Comcast Denied that It was Slowing Down BitTorrent Traffic on Its Network

A spokesperson for Comcast refuted rumors that the company was shaping or restricting BitTorrent’s transmissions.

Comcast’s Debunks the Assertions by BitTorrent

On Tuesday (August 2), Comcast shot against claims that it was throttling BitTorrent traffic on its network.

BitTorrent is a peer-to-peer file-sharing protocol for sharing essential data files, such as videos. The protocol has been commonly used to disseminate pirated movies online. The film industry has also targeted websites that follow the protocol to halt the unauthorized dissemination of copyrighted content.

Broadband firms are less thrilled about BitTorrent since the peer-to-peer technology may clog networks with huge files. TorrentFreak claims that ISPs have been throttling BitTorrent bandwidth for two years. The site also accused Comcast of restricting BitTorrent last week.

According to the site, some Comcast users experienced interrupted BitTorrent transfers and slowed downloads. These claims have been posted for days. 

As a response, Comcast’s Spokesman Charlie Douglas denied shaping or filtering network traffic. He stated the company doesn’t evaluate software or material downloaded across the network. 

Douglas didn’t give specific numbers but presented examples that may cause problems. Comcast may send a letter or call to someone who sends more than 13 million e-mails monthly, or 430,000 a day or 18,000 an hour. Sending 250,000 photographs or downloading 30,000 music monthly may raise the firm’s eyebrows.

He also said the company contacts consumers to address problems while enforcing its policy and does not censor or delay traffic.

The year-long Net Neutrality debate is about filtering traffic or banning applications. To ensure a certain level of service, broadband providers say they must be able to recognize traffic and set the quality of service. Consumer activists say a neutral network and unfettered bandwidth are needed to make all applications accessible.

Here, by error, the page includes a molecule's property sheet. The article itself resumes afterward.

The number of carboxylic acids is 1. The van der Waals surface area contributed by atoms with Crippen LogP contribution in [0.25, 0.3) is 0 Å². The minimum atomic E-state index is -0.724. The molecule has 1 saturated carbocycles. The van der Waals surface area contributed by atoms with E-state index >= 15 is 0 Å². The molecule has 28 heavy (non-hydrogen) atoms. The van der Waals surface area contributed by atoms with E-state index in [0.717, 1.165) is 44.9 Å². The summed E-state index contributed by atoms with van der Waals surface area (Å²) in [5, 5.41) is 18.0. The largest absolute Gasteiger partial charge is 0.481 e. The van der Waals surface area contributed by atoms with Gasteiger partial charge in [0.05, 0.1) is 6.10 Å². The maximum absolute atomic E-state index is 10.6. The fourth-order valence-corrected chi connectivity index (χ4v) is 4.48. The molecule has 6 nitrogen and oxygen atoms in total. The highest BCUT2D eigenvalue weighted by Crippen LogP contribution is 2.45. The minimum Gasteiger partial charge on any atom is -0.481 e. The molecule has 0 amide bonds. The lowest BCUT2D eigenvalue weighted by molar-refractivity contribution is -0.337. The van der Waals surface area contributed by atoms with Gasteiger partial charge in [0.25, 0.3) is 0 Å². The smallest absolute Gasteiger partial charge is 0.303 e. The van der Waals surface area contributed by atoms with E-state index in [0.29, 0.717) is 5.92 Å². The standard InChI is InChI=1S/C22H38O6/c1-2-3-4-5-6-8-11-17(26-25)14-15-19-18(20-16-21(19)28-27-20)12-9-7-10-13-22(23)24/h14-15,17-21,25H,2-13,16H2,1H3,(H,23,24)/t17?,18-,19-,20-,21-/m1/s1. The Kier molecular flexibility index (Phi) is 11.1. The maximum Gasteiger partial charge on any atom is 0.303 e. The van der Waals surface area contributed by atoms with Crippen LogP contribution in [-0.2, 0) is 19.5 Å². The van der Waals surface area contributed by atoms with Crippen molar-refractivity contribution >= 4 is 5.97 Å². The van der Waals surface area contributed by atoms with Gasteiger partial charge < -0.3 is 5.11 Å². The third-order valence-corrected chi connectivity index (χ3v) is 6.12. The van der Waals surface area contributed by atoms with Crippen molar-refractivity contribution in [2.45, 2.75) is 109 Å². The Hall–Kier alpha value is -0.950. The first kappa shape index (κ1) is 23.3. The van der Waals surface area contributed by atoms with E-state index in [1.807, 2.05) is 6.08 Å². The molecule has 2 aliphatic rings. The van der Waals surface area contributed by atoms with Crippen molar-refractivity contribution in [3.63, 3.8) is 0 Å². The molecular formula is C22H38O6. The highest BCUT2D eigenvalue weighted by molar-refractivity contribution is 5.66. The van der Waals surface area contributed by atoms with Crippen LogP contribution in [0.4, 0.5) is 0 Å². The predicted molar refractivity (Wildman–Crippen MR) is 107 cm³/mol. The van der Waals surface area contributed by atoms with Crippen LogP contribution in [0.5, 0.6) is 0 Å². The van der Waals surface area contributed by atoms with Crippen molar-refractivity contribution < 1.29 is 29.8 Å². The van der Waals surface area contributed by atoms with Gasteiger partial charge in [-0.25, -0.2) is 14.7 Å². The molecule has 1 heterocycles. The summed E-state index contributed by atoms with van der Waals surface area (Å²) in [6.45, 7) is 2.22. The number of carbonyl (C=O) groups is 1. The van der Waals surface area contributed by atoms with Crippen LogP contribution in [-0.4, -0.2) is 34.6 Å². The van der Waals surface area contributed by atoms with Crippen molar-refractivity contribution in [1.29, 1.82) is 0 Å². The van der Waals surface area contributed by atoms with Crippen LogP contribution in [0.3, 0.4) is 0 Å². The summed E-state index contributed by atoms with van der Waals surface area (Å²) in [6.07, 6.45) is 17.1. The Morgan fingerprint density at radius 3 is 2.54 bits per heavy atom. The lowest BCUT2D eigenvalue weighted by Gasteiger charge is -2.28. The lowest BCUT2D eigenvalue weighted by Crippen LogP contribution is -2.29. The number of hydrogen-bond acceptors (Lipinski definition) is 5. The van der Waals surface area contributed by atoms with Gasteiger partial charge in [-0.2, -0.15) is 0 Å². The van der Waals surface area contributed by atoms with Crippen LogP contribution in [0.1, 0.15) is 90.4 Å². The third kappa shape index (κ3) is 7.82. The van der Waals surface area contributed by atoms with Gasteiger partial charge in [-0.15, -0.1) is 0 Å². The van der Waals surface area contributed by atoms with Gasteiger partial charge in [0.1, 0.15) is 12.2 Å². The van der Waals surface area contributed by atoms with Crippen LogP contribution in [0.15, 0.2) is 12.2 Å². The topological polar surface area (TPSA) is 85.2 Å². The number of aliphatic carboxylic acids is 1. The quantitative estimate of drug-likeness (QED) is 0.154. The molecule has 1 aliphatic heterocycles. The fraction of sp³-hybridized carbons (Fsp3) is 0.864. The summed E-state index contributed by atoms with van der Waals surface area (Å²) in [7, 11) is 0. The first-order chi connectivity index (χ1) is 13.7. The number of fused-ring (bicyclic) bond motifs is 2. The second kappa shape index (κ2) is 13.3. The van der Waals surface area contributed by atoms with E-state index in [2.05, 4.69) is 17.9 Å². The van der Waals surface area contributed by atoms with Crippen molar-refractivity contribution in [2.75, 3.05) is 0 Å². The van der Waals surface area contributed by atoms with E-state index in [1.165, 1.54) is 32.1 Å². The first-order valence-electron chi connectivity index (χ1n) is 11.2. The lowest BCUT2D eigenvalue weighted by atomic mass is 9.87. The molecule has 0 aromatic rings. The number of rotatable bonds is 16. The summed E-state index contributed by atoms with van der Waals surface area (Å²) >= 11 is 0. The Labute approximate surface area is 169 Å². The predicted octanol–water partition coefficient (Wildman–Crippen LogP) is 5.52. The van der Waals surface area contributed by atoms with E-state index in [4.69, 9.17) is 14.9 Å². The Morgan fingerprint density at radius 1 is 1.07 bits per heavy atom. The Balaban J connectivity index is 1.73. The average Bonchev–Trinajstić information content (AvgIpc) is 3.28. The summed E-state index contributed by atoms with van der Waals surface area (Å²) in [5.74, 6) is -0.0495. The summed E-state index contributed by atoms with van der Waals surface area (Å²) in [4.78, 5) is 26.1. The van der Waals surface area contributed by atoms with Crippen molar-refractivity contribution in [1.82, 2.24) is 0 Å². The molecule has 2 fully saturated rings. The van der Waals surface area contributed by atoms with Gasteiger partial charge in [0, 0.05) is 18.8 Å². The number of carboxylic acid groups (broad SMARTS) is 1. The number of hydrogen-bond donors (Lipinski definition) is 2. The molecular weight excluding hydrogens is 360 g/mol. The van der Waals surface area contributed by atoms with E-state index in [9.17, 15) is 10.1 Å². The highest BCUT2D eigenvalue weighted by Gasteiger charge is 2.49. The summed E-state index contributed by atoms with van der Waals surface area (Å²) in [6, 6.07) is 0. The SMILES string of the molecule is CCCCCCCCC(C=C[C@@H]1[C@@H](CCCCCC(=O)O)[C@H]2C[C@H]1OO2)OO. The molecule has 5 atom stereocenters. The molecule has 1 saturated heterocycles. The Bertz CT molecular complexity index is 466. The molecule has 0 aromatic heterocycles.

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Comcast and Charter Struggle with Internet Growth

The two biggest cable providers in the US, Comcast, and Charter are struggling with internet expansion.

Over the previous ten years, as tens of millions of Americans dropped their cable TV service, the cable industry concentrated on the more lucrative sale of broadband internet.

As a result of both providers reporting residential broadband decreases in the second quarter, the number of American homes paying Comcast and Charter for high-speed internet is declining for the first time. Comcast said losing 10,000 residential subscribers and another 30,000 in July. Charter lost 42,000 customers.

The chief executives of Comcast, Brian Roberts, and Charter, Tom Rutledge, attributed the losses primarily to macroeconomic factors and higher-than-average gains during the epidemic. Comcast expressly cited fewer individuals relocating as the primary cause of decreasing connections.

During Comcast’s earnings conference call last month, Roberts said that “moves throughout our footprint have dramatically slowed down.” He observed that the firm gained roughly 50% more clients in the first year of the epidemic than it had in the previous year.

Comcast and Charter investors are now trading at two-year lows and are very concerned about the sudden halt to the broadband growth run. Comcast’s stock has lost around 25% of its value this year, 2022, while Charter has lost nearly 33%.

Roberts noted in the results conference that increased competition was a factor in the broadband decline, even if pandemic and macroeconomic trends could decrease over time.

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